Angular (also referred to as "Angular 2+")[4] is a TypeScript-based, free and open-source single-page web application framework led by the Angular Team at Google and by a community of individuals and corporations. Angular is a complete rewrite from the same team that built AngularJS.

Differences between Angular and AngularJS

Architecture of an Angular application, services, and dependency injection

Google designed Angular as a ground-up rewrite of AngularJS.

  • Angular does not have a concept of "scope" or controllers; instead, it uses a hierarchy of components as its primary architectural characteristic.[5]
  • Angular has a different expression syntax, focusing on "[ ]" for property binding, and "( )" for event binding[6]
  • Modularity – much core functionality has moved to modules
  • Angular recommends the use of Microsoft's TypeScript language, which introduces the following features:
  • Dynamic loading
  • Asynchronous template compilations
  • Iterative callbacks provided by RxJS.
  • Support to run Angular applications on servers.

History

Angular 2.0 was announced at the ng-Europe conference 22–23 October 2014.[7][8] The drastic changes in the 2.0 version created considerable controversy among developers.[9] On April 30, 2015, the Angular developers announced that Angular 2 moved from Alpha to Developer Preview.[10] Angular 2 moved to Beta in December 2015,[11] and the first release candidate was published in May 2016.[12] The final version was released on 14 September 2016.

On 13 December 2016 Angular 4 was announced, skipping 3 to avoid confusion due to the misalignment of the router package's version which was already distributed as v3.3.0.[13] The final version was released on 23 March 2017.[14]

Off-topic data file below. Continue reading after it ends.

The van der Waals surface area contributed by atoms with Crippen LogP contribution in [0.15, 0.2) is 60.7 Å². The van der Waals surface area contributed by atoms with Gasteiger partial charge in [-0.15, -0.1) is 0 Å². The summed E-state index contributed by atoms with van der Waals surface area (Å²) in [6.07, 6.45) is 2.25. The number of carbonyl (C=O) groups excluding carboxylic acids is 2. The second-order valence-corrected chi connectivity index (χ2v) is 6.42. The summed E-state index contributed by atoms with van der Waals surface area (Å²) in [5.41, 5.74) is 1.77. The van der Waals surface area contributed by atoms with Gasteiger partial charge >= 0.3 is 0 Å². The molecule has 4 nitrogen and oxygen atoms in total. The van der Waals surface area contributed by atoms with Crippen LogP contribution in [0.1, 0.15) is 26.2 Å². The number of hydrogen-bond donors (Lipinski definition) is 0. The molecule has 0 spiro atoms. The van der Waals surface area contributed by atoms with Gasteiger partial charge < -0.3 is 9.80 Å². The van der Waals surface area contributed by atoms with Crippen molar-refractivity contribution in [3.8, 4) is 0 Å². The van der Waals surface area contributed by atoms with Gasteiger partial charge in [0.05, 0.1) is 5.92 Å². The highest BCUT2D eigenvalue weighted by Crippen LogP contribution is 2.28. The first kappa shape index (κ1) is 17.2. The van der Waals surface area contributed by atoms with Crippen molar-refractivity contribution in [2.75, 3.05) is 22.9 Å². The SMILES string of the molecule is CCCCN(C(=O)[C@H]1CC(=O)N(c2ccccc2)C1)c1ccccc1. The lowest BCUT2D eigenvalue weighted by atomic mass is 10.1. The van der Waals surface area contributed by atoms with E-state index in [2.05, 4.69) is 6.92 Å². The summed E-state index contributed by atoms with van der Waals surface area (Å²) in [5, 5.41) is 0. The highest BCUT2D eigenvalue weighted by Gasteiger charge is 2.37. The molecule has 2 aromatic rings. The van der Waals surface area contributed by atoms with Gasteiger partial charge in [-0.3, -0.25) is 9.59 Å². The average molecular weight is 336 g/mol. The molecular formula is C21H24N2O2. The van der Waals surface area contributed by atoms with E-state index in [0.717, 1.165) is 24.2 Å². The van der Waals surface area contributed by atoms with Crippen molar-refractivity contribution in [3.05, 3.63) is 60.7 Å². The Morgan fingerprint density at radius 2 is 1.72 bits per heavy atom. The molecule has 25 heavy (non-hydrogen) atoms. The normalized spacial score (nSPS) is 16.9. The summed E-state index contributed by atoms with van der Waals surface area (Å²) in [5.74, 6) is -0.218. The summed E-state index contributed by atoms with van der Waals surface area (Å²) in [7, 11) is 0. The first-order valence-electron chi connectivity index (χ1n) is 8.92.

Features in version 4.3:[citation needed]

  • Introducing HttpClient, a smaller, easier-to-use, and more powerful library for making HTTP Requests.
  • New router life cycle events for Guards and Resolvers. Four new events: GuardsCheckStart, GuardsCheckEnd, ResolveStart, ResolveEnd join the existing set of life cycle events such as NavigationStart.
  • Conditionally disable animations.

Angular 6 was released on 4 May 2018.[15] This is a major release focused less on the underlying framework and more on the toolchain and on making it easier to move quickly with Angular in the future, like ng update, ng add, Angular Elements, Angular Material + CDK Components, Angular Material Starter Components, CLI Workspaces, Library Support, Tree Shakable Providers, Animations Performance Improvements, and RxJS v6.

On 18 October 2018, Angular 7 was released. This version had updates regarding Application Performance, Angular Material & CDK, Virtual Scrolling, Improved Accessibility of Selects, now supports Content Projection using web standard for custom elements, and dependency updates regarding Typescript 3.1, RxJS 6.3, Node 10 (still supporting Node 8).[16]

Angular 8 was released on 28 May 2019. Featuring Differential loading for all application code, Dynamic imports for lazy routes, Web workers, TypeScript 3.4 support, and Angular Ivy as an opt-in preview. Angular Ivy opt-in preview includes:[17]

  • Generated code that is easier to read and debug at runtime
  • Faster re-build time
  • Improved payload size
  • Improved template type checking
  • Backwards compatibility
Angular logo from 2016 to 2023 (v3-v16)
Logo from 2016 to 2023 (v2-v16)
Angular current logo (v17)
Current logo (v17)

Angular 17 was released on November 8, 2023. Some new features include the new Application builder, a new syntax for control flow, a reworked learning and documentation website, and more.[18]

Naming

The rewrite of AngularJS was called "Angular 2", but this led to confusion among developers. To clarify, the Team announced that separate names should be used for each framework with "AngularJS" referring to the 1.X versions and "Angular" without the "JS" referring to versions 2 and up.[19]

Version History

Future releases